We all like to have ‘our stuff’– items that we’re attached to and that we feel belong to us. These might be family heirlooms or expensive gadgets we worked hard to afford. But where exactly does this feeling of attachment to things come from?
In this enlightening Ted Talk, Cognitive Neuroscientist Dr Christian Jarrett explains why, even as children, the desire to attach worth to inanimate objects is so strong. He describes that it all starts when we’re babies, in what psychologists term the ‘endowment effect’. This is where we begin to value items much more highly in the moments that we come to own them. If given the choice between an item (let’s say a shiny red bicycle) that we choose for ourselves and an exact replica, research shows we almost always stay with our first choice.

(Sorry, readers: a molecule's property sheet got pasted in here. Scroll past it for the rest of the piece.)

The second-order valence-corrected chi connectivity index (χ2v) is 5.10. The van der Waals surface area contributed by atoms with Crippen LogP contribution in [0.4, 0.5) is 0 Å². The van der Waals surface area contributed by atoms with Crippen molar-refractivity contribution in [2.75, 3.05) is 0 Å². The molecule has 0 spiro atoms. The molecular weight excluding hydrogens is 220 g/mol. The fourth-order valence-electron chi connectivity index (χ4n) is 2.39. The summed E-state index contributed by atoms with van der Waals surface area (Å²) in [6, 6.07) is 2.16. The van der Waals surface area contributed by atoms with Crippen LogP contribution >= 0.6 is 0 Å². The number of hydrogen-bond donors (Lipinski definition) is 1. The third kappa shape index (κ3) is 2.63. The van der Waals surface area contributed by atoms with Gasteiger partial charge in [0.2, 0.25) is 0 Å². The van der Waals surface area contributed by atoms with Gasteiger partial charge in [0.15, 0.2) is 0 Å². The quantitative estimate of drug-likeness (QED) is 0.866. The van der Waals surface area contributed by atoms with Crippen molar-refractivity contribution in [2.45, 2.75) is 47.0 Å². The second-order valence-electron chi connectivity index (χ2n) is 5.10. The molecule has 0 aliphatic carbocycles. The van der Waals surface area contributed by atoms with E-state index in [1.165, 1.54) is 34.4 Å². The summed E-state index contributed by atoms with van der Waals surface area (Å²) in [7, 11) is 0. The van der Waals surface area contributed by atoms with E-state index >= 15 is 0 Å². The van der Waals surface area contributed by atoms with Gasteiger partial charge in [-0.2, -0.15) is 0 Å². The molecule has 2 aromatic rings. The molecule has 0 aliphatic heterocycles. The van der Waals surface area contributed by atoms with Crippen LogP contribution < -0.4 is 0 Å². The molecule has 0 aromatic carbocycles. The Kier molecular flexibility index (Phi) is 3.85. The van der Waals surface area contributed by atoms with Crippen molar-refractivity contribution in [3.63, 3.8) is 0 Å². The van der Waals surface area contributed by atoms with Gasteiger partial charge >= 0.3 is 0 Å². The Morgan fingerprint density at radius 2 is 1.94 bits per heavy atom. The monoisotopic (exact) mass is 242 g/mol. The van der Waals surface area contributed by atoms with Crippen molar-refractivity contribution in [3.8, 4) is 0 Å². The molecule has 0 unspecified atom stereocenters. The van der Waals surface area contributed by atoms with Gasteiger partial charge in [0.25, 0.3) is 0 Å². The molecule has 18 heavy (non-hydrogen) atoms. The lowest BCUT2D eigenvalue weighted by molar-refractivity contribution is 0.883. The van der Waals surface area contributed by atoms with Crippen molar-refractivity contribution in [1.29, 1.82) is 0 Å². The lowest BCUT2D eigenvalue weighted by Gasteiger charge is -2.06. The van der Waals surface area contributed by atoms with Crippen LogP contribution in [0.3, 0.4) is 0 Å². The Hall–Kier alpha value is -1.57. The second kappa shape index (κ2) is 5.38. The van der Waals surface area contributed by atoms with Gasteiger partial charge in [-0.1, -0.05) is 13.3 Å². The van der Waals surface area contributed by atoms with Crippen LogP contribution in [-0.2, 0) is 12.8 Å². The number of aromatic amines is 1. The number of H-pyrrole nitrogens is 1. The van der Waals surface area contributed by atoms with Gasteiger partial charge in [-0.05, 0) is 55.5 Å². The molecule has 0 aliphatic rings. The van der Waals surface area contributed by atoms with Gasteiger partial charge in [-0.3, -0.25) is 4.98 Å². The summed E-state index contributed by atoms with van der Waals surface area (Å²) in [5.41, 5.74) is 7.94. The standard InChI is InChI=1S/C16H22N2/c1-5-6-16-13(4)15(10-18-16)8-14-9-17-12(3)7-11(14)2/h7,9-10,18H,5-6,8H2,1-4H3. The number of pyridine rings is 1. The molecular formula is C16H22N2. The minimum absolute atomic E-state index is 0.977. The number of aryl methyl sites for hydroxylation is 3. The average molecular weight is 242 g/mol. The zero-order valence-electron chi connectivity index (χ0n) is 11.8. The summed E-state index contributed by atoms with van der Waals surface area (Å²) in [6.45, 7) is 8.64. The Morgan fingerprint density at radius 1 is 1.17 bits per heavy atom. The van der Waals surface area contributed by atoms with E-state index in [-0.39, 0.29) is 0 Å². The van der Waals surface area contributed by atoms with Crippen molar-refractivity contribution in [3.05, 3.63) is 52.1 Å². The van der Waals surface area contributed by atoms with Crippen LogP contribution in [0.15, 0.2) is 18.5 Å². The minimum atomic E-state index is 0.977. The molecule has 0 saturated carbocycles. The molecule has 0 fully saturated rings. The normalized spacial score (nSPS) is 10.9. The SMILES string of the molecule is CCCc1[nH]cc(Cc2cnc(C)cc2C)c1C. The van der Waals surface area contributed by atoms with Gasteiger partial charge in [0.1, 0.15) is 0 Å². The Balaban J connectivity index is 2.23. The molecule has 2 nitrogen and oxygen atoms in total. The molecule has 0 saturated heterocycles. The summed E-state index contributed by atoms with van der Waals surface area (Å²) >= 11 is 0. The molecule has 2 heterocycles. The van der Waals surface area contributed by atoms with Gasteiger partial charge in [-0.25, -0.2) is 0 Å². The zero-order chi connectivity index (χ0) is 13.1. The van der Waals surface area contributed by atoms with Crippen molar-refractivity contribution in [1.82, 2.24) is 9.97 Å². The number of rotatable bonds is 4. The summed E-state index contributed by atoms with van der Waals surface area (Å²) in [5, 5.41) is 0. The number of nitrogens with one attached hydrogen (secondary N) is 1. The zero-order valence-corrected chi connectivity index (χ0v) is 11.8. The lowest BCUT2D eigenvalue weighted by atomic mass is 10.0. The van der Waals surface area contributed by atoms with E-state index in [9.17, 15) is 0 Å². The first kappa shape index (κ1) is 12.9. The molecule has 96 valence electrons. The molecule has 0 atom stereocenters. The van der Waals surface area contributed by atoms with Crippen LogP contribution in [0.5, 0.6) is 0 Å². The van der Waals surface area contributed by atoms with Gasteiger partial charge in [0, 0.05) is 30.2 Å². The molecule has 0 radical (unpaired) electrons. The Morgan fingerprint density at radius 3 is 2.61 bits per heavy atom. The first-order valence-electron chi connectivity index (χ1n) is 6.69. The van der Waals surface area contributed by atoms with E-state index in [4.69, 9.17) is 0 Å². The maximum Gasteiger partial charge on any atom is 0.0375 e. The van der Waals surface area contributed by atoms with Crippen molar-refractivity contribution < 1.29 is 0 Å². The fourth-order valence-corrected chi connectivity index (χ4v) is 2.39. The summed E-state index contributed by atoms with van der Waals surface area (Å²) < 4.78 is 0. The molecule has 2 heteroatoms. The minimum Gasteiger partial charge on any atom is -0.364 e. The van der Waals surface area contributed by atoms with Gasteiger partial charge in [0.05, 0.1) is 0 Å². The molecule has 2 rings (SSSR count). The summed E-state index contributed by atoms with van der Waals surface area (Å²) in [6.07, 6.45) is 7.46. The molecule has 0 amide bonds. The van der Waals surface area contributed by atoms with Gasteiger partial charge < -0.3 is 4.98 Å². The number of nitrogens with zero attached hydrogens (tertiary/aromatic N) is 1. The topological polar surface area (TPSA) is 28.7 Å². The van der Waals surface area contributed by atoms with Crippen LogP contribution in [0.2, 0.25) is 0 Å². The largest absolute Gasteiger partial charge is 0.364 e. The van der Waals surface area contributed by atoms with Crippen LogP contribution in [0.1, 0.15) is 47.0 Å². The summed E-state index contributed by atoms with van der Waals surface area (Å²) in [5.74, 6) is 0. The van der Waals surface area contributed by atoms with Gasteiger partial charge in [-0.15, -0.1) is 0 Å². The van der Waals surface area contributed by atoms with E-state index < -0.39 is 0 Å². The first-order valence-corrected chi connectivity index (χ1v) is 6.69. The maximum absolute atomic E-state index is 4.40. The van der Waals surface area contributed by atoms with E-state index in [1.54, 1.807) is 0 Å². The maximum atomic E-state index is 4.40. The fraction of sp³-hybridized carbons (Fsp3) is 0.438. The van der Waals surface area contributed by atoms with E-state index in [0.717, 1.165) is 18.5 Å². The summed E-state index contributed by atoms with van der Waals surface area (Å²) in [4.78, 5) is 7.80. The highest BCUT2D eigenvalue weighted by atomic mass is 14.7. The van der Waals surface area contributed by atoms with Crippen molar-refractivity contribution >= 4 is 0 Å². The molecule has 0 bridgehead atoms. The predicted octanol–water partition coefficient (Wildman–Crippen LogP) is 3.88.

It’s a fascinating video that sheds light on how our brains work. Well worth the watch if you have a spare four minutes.